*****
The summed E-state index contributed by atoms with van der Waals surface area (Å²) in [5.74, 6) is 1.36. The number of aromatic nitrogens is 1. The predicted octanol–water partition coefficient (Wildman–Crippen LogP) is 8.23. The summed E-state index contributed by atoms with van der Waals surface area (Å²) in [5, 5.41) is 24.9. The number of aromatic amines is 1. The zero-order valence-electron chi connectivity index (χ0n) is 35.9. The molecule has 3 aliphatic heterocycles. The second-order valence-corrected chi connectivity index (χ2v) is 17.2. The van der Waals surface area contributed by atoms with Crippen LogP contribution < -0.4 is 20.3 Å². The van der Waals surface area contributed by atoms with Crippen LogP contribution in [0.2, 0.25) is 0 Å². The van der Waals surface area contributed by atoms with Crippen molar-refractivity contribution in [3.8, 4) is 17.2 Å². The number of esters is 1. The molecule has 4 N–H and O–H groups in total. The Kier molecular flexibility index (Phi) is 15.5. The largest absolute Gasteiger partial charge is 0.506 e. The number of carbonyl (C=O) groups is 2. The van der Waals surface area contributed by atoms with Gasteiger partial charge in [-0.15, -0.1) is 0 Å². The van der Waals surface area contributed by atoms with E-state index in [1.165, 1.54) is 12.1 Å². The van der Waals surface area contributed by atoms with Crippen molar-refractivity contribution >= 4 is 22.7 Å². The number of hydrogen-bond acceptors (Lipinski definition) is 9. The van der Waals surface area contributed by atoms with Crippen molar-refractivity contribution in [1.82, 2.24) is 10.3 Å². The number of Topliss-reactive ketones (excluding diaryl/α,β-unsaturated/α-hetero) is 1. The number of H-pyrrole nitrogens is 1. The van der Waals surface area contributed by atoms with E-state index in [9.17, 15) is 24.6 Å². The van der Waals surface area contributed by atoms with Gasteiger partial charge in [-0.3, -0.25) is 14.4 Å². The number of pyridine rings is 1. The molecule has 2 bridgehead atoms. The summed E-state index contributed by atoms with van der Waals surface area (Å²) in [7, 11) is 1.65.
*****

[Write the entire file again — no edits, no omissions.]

The summed E-state index contributed by atoms with van der Waals surface area (Å²) in [5.74, 6) is 1.36. The number of aromatic nitrogens is 1. The predicted octanol–water partition coefficient (Wildman–Crippen LogP) is 8.23. The summed E-state index contributed by atoms with van der Waals surface area (Å²) in [5, 5.41) is 24.9. The number of aromatic amines is 1. The zero-order valence-electron chi connectivity index (χ0n) is 35.9. The molecule has 3 aliphatic heterocycles. The second-order valence-corrected chi connectivity index (χ2v) is 17.2. The van der Waals surface area contributed by atoms with Crippen LogP contribution < -0.4 is 20.3 Å². The van der Waals surface area contributed by atoms with Crippen LogP contribution in [0.2, 0.25) is 0 Å². The van der Waals surface area contributed by atoms with Crippen molar-refractivity contribution in [3.8, 4) is 17.2 Å². The number of esters is 1. The molecule has 4 N–H and O–H groups in total. The Kier molecular flexibility index (Phi) is 15.5. The largest absolute Gasteiger partial charge is 0.506 e. The number of carbonyl (C=O) groups is 2. The van der Waals surface area contributed by atoms with Gasteiger partial charge in [-0.15, -0.1) is 0 Å². The van der Waals surface area contributed by atoms with E-state index in [1.165, 1.54) is 12.1 Å². The van der Waals surface area contributed by atoms with Crippen molar-refractivity contribution >= 4 is 22.7 Å². The number of hydrogen-bond acceptors (Lipinski definition) is 9. The van der Waals surface area contributed by atoms with Crippen molar-refractivity contribution in [1.82, 2.24) is 10.3 Å². The number of Topliss-reactive ketones (excluding diaryl/α,β-unsaturated/α-hetero) is 1. The number of H-pyrrole nitrogens is 1. The van der Waals surface area contributed by atoms with E-state index in [9.17, 15) is 24.6 Å². The van der Waals surface area contributed by atoms with Gasteiger partial charge in [-0.3, -0.25) is 14.4 Å². The number of pyridine rings is 1. The molecule has 2 bridgehead atoms. The summed E-state index contributed by atoms with van der Waals surface area (Å²) in [7, 11) is 1.65.